INTERNATIONAL WOMEN'S DAY - 8 MARCH 2012
by Jean Lowrie-Chin
|Yours truly with fellow awardee the legendary Syringa Marshall-Burnett, nursing educator, former NAJ President and former Speaker of the Jamaican Senate|
In 1962, the great Louise Bennett exulted in Jamaica’s Independence:
‘Teet and tongue was all united
Heart an’ soul was hans and glove
Fenky-Fenky voice gain vigour pon
‘Jamaica Land We Love’
Many of us here played a part of those celebrations, and today, we are deeply moved that we are receiving Awards named for Jamaica’s Golden Jubilee.
Replying on behalf of this august group of sisters is intimidating. So here I go trying to follow some advice I got: “Always try to be modest …and be proud of it!”
Reflecting on the extraordinary Jamaican heroines who preceded us, it is certainly easy to be modest. The pride we feel is really for their unimaginable courage, they who have toiled for centuries to bring us to this proud day. As our peoples of various ethnic origins comingled to make us truly ‘Out of Many One People”, we have used our hybrid strength to become the ‘biggest little country’ on the planet.
As our sister Jean Wilson says, there can be "No more smalling up of us"!
Today our spirits rise to meet our heroines of the past, defying armies with National Heroine Nanny of the Maroons. We march with Aggie Bernard, Gladys Longbridge-Bustamante, Edna Manley and Madame Rose Leon to defend the rights of our workers and fight for self-government. We rally behind Amy Bailey and May Farquharson, founders of the still vibrant Women’s Federation. On their shoulders we the recipients stand.
We consider it a privilege to have been born and nurtured in this beautiful land Jamaica. It is with an attitude of gratitude that we have continued to give of our best because to this country, our Mother-Father God gave the best.
The most moving experiences I have had recently are with Jamaica’s seniors, many of whom are being honoured this afternoon. They are mentors, nurturers and prayer warriors. Their beauty shines forth in the wisdom of their eyes and their passion for our people.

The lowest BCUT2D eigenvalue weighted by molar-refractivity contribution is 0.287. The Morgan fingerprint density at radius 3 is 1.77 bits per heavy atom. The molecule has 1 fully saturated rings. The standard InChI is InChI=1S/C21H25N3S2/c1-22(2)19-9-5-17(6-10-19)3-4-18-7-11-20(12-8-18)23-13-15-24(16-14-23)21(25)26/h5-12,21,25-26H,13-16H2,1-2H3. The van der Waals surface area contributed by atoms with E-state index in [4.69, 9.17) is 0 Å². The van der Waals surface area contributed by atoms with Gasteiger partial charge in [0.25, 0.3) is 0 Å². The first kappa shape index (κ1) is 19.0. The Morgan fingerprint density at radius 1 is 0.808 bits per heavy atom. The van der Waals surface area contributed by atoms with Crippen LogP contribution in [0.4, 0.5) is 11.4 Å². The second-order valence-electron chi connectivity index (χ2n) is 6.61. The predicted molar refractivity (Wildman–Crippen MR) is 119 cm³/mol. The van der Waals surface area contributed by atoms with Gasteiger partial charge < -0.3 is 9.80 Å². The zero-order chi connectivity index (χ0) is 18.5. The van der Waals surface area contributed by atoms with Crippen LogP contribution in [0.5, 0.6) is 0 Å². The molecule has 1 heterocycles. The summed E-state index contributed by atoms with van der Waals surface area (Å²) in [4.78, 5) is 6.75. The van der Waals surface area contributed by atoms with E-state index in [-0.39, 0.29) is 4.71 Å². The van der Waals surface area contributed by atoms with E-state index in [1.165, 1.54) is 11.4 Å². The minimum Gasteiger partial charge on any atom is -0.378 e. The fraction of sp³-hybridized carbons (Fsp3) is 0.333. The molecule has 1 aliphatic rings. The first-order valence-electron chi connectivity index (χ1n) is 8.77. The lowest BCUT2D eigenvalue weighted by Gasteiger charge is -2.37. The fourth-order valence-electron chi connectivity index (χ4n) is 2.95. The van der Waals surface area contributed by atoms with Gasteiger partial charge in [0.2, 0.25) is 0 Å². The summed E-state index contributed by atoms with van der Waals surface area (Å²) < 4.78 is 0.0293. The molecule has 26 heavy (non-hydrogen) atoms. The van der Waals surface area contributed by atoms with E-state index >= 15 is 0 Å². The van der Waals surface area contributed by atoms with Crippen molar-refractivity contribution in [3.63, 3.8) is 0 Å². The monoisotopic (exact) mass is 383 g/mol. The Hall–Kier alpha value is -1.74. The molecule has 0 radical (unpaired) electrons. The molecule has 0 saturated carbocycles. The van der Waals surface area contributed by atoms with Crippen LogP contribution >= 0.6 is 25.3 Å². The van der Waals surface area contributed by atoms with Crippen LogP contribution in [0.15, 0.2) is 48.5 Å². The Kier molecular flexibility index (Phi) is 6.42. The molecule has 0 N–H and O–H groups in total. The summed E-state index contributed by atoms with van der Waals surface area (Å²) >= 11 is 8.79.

The Bureau and its generous partners have done well today to have singled out our seniors – too much of their legacy has been lost as some attempt to rewrite history in this dizzy information age.
It is also wonderful that you have chosen younger recipients as well, because they remind us that Jamaica’s good name will endure – we have achieved much and we will continue to achieve even more.
Today’s honour is a clarion call that at a time when the world is facing many crises, we need to draw on our collective strength of mind, body and spirit – as Dr O’Meally-Nelson has asked us - to remind our fellow Jamaicans that there has been no challenge that we have not been able to overcome. The Women’s Bureau with their various projects for economic and political empowerment, inspires us to ensure that as we progress, we create opportunities for our fellow Jamaicans (women & men) to take that upward path with us.
We are grateful to the Bureau of Women’s Affairs supported by the United Nations entity of Gender Equality & the Empowerment of Women and the Dispute Resolution Foundation, for taking on what must have been a near impossible task – that of choosing 50 women from among literally thousands of phenomenal Jamaican women.
And so we share our Awards with our sisters rousing themselves day after day to diligently raise their families, stretching their budgets, showing up for their jobs – ill or well, volunteering in their communities and churches and preserving their dignity in the most trying of situations. We salute them today and we give thanks for this memorable event.
In closing, I quote from a poem by that brilliant Jamaican and international activist and writer, the late Una Marson:
“One prayer I make
Use all of me
To make Thy children
To those who need
May all I give
Oh make me worthy
So to live”
May God bless you all – thank you so very much!